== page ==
Kovi won the Young Investigator award in 2012 for his research on improving therapeutics for treatment of the disease, and is working to identify the next big breakthrough.

“I realized at a young age that in order to do good in global health you need good medicine. That’s why I became a researcher,” said Kovi.

Kovi credits a trip to Chile at age 17 as an eye-opener for him on the challenges impacting the developing world. In his early twenties, Kovi got the chance to work with the CDC and took it. He spent two years working in Puerto Rico on testing dengue vaccines and standardizing diagnostics for the disease. Dengue is a leading cause of hospitalization in the region.

“The field of tropical medicine offers opportunities to do so many different things and have an amazing impact. I think you just have to believe in what you’re working on, find something you’re excited about and go with it,” Kovi said.

Growing up in Rio de Janeiro, Fernando Bruno wanted to become a researcher for as long as he can remember. Today, at just 29 years old, he’s using his passion for medicine to fight a disease that has ravaged parts of his home country.

After starting his career in neuropathology, Fernando soon saw a way to apply his experience studying the brain to improve knowledge about cerebral malaria. He saw the need most acutely while serving as a physician in the Brazilian army, watching as his friends and colleagues were deployed to the Amazon region and put at risk of the fatal illness.

“Infectious diseases too often affect countries that don’t have the means for the research they need. We can change that,” Fernando said.

Fernando’s career in science has also led him down unexpected paths. While working in Brazil, he met and travelled the country with Dr. Patch Adams, the inspiration for a 1998 film starring the late Robin Williams that explored the challenge of improving the relationships in patient care. As part of their work, they funded an institution that assists those living with HIV.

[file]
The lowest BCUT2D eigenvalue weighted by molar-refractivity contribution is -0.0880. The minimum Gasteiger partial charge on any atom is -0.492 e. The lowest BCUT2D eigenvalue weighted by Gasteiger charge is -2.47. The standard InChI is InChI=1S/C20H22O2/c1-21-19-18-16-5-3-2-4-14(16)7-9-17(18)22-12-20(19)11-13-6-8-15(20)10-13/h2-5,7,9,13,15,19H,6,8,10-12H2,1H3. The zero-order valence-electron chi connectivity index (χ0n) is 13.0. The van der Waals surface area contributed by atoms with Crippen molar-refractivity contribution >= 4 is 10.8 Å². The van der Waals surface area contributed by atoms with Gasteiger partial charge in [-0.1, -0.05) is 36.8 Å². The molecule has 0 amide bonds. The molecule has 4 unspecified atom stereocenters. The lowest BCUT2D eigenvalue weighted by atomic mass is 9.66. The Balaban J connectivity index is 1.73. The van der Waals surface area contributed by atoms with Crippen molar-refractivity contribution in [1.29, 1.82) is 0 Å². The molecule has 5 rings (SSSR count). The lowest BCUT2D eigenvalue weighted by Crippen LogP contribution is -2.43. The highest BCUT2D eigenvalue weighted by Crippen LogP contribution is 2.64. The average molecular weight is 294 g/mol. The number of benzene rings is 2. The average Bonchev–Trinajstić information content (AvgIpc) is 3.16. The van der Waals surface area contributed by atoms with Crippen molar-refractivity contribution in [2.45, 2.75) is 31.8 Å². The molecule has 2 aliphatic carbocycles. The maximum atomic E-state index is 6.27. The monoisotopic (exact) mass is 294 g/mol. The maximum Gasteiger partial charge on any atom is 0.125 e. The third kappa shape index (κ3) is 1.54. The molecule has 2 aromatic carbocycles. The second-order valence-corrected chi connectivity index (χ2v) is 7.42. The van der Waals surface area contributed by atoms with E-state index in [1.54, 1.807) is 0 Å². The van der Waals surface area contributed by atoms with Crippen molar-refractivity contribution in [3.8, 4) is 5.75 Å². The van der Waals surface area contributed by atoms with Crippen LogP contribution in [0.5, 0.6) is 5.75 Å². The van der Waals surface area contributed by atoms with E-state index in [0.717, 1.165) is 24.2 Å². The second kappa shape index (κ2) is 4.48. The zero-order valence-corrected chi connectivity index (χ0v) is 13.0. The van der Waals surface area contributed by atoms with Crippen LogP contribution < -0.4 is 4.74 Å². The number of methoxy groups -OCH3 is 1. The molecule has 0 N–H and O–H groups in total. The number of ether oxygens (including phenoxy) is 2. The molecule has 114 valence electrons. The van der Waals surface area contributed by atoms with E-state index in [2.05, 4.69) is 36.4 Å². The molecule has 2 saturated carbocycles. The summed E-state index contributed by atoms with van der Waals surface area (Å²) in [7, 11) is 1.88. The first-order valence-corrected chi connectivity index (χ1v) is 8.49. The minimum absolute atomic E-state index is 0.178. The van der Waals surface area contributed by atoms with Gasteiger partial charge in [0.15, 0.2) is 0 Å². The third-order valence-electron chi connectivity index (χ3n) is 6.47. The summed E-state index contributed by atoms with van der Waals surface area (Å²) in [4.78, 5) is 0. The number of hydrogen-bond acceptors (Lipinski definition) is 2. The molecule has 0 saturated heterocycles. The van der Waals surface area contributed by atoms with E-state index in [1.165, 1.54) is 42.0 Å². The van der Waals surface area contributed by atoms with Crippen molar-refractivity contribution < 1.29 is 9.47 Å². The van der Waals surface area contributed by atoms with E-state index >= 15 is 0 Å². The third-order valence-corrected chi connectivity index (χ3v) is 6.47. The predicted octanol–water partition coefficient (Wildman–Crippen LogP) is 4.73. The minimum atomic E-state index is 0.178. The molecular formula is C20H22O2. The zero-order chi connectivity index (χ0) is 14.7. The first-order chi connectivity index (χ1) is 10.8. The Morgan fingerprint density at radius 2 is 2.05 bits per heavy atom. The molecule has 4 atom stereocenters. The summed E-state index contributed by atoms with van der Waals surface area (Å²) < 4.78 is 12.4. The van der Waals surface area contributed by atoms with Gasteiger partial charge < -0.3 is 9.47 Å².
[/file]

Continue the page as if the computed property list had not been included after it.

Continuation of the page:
In 2013, Fernando was given the Young Investigator Award for his research on an imaging technique used to assess brain inflammation and severity caused by cerebral malaria. “My life is living proof that whatever goal you make, you can achieve it. What are the chances a middle class guy from Brazil could not only work beside the doctors who inspired him, but also come to the US and win awards? It shows that you should not be afraid to branch out, and shouldn’t be discouraged by not knowing much about a new field you’re getting into,” he said.

JEN MANNE, United States
After travelling the world, Jen Manne landed in rural Guatemala at 23 years old and found her passion for tropical medicine. While working with the country’s Ministry of Health she learned about Chagas, a little-known parasitic disease that can cause flu-like symptoms in the short term and heart failure and death in the long term. Despite affecting an estimated 8 million people throughout Mexico, Central America and South America, Jennifer says it has remained an “invisible disease.”

“It’s unfortunate that Chagas impacts millions of lives, but gets so little attention because of where those affected by it live. It’s devastating, but hidden. That’s actually what makes research on this disease so compelling to me,” Jen said.

Now a 31-year-old Resident in Internal Medicine at Harvard Medical School, Jen is working with the CDC to analyze barriers to care for the disease, which can inform policy on diagnosis and treatment. She won the Young Investigator award at ASTMH in 2012 for her work on barriers to treatment for Chagas in Mexico.

“Despite all the wonderful things we do as a global health community, there are still people and diseases that are left out. I feel proud that the type of research I’m doing allows me to have a huge impact on communities that get little of what they need,” said Jen.